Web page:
Winter 1991 // Volume 29 // Number 4 // Research in Brief // 4RIB5
Beyond Livestock Contests
Youth must be provided opportunities to explore career options, be introduced to science and technology related to these career choices, and develop fundamental life skills to become productive members of society. Do traditional 4-H project activities provide these opportunities? To answer this question, a survey was conducted to determine the impact of the 4-H swine project on youth development.
Youth must be provided opportunities to explore career options, be introduced to science and technology related to these career choices, and develop fundamental life skills to become productive members of society.1 Do traditional 4-H project activities provide these opportunities? To answer this question, a survey was conducted to determine the impact of the 4-H swine project on youth development.
A total of 112 Ohio swine project members with four to 10 years of swine project experience were asked how much they learned about 13 topics related to fundamental swine production knowledge, and additional questions were asked related to career knowledge and life skills development. Overall, swine production knowledge gained was high, with 68% indicating they learned "some" or "much" about swine production and management.
When specific areas of production were considered, it was disappointing that relative knowledge gained was less for activities involving record keeping, management practices, health, reproduction, and nutrition than for fitting, showing, and selecting the ideal animal. Since intensive training and emphasis has been placed on fitting, showing, and livestock judging in the past, it's not surprising that swine project members learned the most in those project activities.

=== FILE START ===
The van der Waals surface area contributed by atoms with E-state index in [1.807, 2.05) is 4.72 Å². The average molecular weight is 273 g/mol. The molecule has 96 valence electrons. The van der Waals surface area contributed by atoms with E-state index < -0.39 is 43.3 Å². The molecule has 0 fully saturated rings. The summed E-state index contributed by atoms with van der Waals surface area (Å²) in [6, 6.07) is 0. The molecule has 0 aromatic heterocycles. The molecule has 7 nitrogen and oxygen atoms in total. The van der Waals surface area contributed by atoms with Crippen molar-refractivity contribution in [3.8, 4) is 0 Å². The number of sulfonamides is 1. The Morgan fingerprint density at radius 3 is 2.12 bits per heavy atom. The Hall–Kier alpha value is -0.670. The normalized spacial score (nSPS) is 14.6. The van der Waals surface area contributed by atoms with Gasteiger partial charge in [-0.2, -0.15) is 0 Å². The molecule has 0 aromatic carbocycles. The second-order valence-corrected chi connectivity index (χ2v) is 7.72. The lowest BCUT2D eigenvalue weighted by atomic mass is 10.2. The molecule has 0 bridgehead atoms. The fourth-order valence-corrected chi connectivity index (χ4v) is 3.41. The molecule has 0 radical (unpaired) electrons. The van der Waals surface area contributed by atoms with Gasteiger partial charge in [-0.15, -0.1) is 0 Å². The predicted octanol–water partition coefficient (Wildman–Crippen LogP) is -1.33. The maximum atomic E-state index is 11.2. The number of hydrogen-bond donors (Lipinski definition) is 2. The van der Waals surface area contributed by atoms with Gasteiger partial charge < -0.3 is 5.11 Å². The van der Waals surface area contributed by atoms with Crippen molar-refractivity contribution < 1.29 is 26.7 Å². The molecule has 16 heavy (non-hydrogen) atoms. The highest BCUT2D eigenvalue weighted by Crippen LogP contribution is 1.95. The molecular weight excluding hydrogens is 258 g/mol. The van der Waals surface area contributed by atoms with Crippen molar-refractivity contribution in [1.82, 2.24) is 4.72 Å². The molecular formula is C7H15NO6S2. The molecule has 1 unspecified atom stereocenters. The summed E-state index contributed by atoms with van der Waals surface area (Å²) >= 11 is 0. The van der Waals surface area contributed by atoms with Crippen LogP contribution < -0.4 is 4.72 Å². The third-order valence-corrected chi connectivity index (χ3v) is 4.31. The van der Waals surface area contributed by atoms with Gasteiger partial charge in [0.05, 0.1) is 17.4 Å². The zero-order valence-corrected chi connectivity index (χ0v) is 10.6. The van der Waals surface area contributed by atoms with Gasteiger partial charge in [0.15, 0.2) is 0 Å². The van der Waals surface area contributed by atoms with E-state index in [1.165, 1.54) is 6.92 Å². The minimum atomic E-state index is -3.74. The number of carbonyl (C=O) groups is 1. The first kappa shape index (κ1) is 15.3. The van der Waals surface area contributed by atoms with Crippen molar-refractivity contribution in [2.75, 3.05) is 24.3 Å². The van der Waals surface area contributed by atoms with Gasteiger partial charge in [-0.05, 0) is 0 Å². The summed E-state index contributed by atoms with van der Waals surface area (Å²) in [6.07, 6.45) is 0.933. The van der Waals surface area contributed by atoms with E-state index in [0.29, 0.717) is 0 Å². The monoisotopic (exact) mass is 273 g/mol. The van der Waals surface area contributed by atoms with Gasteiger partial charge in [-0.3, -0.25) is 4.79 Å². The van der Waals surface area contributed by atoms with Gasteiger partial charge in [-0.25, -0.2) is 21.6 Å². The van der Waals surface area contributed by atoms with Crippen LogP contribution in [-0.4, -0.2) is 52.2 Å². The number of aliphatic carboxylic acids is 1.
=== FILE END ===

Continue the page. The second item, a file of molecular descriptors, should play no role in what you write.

However, successful pork production requires knowledge and skill in a variety of areas related to biology and business and doesn't depend on fitting, showing, and livestock judging. Are we preparing youth interested in careers in the swine industry with subject-matter knowledge in important areas to help them understand the realities of the pork production business?
When swine project members were asked about their knowledge of careers in agriculture, 13% had learned nothing, 14% learned "little," 36% learned "some," and 37% learned "much." These results were surprising since the majority of youth surveyed (68%) were from families that were either part-time farmers or from families that didn't farm.
Life skills development is an important part of the total 4- H swine project experience. In this survey, project members indicated that they learned the most about sportsmanship and working with others, followed by accepting responsibility, communicating with others, and making decisions. Leading a group and public speaking skills were least learned.
Results of this survey suggest that the 4-H swine project provides important positive experiences related to production knowledge, career awareness, and life skills development, but further youth development may be possible if additional educational opportunities are provided.
Consequently, two advanced educational programs were developed to provide additional experiences not provided by traditional 4-H swine projects. Program evaluation results from youth participating in these programs indicated they respond well to further educational challenges.
1. Cooperative Extension System National Initiative: Focus on Issues, Executive Summary (Washington, D.C.: Extension Service, USDA, 1988).